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How Stress Can Cause a Loss of Appetite—And 5 Ways to Handle It

Vogue logo Vogue 7/13/2020 Akili King
© Vogue

During this unprecedented time, we’re all processing stress differently. But for many in lockdown, the realities of socially distanced living are having a dramatic impact on our eating habits.

“When experiencing stress, appetite can be affected in a few different ways,” explains Joi Britt, a clinical social worker and therapist at DRK Beauty Healing. “Some people find themselves binge eating as a way to cope with the feelings of being overwhelmed, while others find themselves not eating for extended hours or days.” If it’s the latter, you may find that no matter how much you meal prep, cook, or try to stock the house with the necessary foods to keep your body healthy, it’s still difficult to maintain a healthy appetite. If this is the case, begin the process of rebuilding your appetite by identifying your stressors. “Once you have done that, gauge ways that you might be able to reduce the stress; be it asking for help, support, or taking a break,” Britt says.

Similarly, culinary and integrative dietitian Marisa Moore, MBA, RDN, LD, says that appetite loss can be “your body’s fight-or-flight response to acute stress and anxiety,” and that long term, some people might turn to food as a source of stress relief. Ultimately, what it comes down to is “tuning into how stress affects your body specifically,” says Moore. This is especially important for those within the Black community, who are experiencing heightened levels of stress in the face of the current racial uprisings; emotions that are only compounded by the fact that Black people are dying from COVID-19 at higher rates. Here, Britt and Moore offer their tips on handling loss of appetite in the face of immense stress.

Set a Schedule

If patients are still having a hard time after taking the first steps to restore their appetite, Britt encourages them to make a schedule, or set an alarm as a reminder to eat. “Start with foods you are able to tolerate, and make sure you are regularly drinking water,” she says. Moreover, she emphasizes that added structure might be essential to those suffering most in this time, noting its value to Black individuals not only coping with grief and pain in this time of civil unrest, but experiencing loss due to the coronavirus.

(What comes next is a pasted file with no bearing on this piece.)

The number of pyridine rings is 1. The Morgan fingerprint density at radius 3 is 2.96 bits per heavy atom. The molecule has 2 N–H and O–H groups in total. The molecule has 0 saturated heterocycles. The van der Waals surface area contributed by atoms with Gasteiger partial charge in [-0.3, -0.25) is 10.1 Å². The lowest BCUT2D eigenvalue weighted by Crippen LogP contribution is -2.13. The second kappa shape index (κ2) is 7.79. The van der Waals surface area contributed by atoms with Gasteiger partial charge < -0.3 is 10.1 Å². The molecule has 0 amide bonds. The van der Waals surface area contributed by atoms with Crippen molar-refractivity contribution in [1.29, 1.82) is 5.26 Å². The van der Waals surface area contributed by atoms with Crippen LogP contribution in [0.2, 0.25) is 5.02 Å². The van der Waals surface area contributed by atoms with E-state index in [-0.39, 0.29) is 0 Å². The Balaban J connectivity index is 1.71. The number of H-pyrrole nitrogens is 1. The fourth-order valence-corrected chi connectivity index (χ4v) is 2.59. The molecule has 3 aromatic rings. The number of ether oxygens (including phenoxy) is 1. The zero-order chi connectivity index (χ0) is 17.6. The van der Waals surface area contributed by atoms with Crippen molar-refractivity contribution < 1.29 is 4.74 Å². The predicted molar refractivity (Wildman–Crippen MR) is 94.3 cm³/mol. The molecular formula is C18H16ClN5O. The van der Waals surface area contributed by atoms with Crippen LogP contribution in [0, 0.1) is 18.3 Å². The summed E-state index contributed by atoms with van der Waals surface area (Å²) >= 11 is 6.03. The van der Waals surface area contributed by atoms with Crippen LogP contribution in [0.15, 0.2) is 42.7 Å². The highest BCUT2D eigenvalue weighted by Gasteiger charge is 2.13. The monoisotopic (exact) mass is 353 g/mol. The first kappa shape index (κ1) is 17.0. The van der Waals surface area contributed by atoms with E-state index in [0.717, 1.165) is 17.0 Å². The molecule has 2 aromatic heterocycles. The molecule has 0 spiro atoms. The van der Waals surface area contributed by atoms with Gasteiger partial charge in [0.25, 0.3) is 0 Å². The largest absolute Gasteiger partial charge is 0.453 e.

Embrace Therapy

As appetite loss persists, it’s important to consider outside support. “People, especially Black people, should check in with themselves and take an introspective look into their mental health,” says Britt. “With the support of a therapist, you can learn new tools and skills that can help you to better cope with stress in order to ensure you are eating, sleeping, and functioning at your best.” During this time, she’s helping three women of color cope through COVID-19 and the rise of racial injustices. “While this looks different for each of them, the best part is that these services are free of charge for them,” she says. “[Our] platform has committed to providing 10,000 hours of free therapy, which provides women of color with a toolbox of skills to use in the future.”

Focus on Easy-to-Digest Foods

In terms of making food choices, it’s good to find a balance between what you enjoy and what will be easy for your body to digest. “When anxiety runs high, sometimes that loss of appetite comes with a side of nausea,” says Moore, adding that if what you’re currently eating is feeling unpleasant, it’s definitely worth switching things up. Another important point: In this high stress time, avoid self-judgement with your cravings. “Give yourself some grace,” says Moore. “If you’re craving foods you don’t normally eat, give yourself permission to enjoy them. It might be just what your body needs. Sometimes food brings back pleasant memories, a sort of nostalgia that makes us feel a little better!”

Make Eating Fun

When it comes to experiencing food, the setting matters; so consider eating something you once enjoyed with people that you love. “Even if it’s virtually, you might catch up with girlfriends via a virtual brunch,” explains Moore. “You could all make tacos and margaritas or homemade french toast and mimosas so it’s as if you’re at a restaurant together.” This is one way to help yourself achieve a positive feeling around eating again.

Practice Gratitude

Speaking of positive eating experiences, Moore also emphasizes the importance that gratitude has played in her life, especially during times of extreme stress, as gratitude helps to shift your mind state and energy to a more positive place. “This has become my best bet,” she says. “I find that it helps shift my focus and improves sleep.”

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